^In an age where the richer nations are facing the prospect of limitless energy, quantum computing, abundant resources and post-mortality while other states are failing due to displacement and mass starvation, Zeke is hoping to level the playing field once and for all. He is a genius and a man moved by a personal sense of justice. But most of all, he is a man dealing with terrible demons and some deep trauma that he can’t begin to suppress.

This kind of plot, I think, works so much better. The antagonist seems much more socially relevant, the story more focused on the big issues I like to explore, and it all seems a little less hawkish than a story where the Chinese are essentially the bad guys. But most of all, I envisioned a climactic scene where the antagonist – while explaining his motivations – says something like this:

I want a future I can control. I want a future where I have a choice. I am sick of unpredictability, or chaos and confusion. I’m sick of people being left behind, and our world being torn apart. Tomorrow, everyone will find themselves on common footing. Tomorrow, we will begin thinking towards our common future.

Try getting something like that out of a former communist who just wants to see his country win a war! Well, that’s the idea as I see it right now. What do you think? Sound good?

The Rescue: A Revenger Mission Update

top_secretAtrum opened the laptop and spun it around in one fluid motion. The screen was now aimed at everyone standing in the small room, a map with a large, square configuration of buildings sitting in a large, green field in the middle of it. The overhead view provided few details, but the setting looked very similar to the one they had just left – a string of warehouses or an industrial park of some kind. Despite how confined they already felt, most felt the need to lean forward to get a better look.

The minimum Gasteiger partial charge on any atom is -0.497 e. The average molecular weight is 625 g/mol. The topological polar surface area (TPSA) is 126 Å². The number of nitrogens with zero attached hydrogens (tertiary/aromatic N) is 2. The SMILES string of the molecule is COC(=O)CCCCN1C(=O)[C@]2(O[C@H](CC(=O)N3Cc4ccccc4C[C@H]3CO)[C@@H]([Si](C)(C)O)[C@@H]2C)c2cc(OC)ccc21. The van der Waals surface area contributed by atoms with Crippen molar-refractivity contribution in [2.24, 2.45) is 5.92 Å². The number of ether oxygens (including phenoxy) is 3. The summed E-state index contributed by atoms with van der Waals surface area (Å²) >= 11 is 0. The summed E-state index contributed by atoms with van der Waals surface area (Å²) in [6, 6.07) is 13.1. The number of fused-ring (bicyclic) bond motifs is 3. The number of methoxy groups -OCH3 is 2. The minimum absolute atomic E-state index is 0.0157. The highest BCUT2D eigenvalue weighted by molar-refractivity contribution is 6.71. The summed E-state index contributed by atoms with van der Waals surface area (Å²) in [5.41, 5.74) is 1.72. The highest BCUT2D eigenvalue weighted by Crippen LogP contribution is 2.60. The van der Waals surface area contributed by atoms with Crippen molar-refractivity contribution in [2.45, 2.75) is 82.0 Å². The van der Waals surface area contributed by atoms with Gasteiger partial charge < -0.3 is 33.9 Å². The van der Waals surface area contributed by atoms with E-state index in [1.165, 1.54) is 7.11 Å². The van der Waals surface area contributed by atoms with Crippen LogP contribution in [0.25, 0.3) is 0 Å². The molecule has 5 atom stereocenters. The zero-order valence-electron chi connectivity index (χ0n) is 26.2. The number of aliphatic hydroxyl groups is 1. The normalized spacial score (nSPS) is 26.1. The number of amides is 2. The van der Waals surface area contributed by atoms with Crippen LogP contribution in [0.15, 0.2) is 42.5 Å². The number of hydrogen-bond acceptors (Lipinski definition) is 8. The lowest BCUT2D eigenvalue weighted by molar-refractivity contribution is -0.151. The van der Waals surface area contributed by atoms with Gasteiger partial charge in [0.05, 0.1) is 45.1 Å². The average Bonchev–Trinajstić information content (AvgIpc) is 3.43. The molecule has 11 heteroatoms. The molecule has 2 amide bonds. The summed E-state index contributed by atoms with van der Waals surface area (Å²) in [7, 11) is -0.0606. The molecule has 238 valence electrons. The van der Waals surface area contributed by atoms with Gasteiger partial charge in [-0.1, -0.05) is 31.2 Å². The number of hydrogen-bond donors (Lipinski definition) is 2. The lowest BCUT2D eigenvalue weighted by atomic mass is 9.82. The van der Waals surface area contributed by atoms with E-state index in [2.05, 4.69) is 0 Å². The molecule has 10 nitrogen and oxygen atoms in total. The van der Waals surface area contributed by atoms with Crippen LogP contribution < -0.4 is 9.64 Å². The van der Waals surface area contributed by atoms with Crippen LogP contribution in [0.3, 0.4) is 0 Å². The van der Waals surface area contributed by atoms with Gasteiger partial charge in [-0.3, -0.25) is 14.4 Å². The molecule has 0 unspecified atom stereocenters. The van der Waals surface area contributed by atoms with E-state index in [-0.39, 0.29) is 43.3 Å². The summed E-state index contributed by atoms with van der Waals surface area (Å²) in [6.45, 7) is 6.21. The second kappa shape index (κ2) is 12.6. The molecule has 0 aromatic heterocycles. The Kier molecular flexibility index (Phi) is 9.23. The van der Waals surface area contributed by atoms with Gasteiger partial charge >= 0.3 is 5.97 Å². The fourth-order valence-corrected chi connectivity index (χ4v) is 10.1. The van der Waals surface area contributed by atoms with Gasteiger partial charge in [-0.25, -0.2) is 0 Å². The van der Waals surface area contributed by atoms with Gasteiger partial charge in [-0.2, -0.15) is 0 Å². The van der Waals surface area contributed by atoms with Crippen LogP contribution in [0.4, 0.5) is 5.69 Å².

“Thanks to the device the Captain handed off to us, I’ve been able to isolate the frequency of the tracker he had implanted on his person. Once I tuned my instruments to it, I was able to locate him.” He hit a button on the console, and a small, red blinking light appeared in the middle of the largest box-like structure. “This is the last reported location of the Captain. An abandoned truck park outside of Clarksville. This has to be a holding facility of some kind, or a transfer point for prisoners taken by the Intelligence services.”

“It looks weak,” said Pax, noting the frequency and intensity of the signal. “Which means he’s either barely in range or they’ve got him in some kind of hardened bunker.”

“Good eye,” replied Atrum. “I wish I knew more about the tracker he’s got, but the Captain never was one to share.”

“It’s not that far from here. If we move now, we could hit the place before they’re ready.” said Tsunami, drawing herself back up to her full height. Even with her shades on, the look on her face was plain for all to see. As was the fatigue, the poor woman had not slept since they had returned from their last outing. And she seemed destined not to until they made their next move.

“You got my vote,” said Judgement, his skin bristling with several new veins of gold.
Atrum raised his hand. “Now hold on, people. Like I said, this is a transfer point. And as Pax pointed out, its probably a hardened facility of some kind. We all remember what happened the last time we hit one of those. They were ready and waiting.”

“No shit, they were ready. They set us up!” Judgement growled.

From her spot at the outer edge of the circle, Erotica nodded. “And I seem to recall, we still managed to take out the better part of their defenders.”

“Yes, and what are the odds they’ll have so many surprises prepared for us this time around?”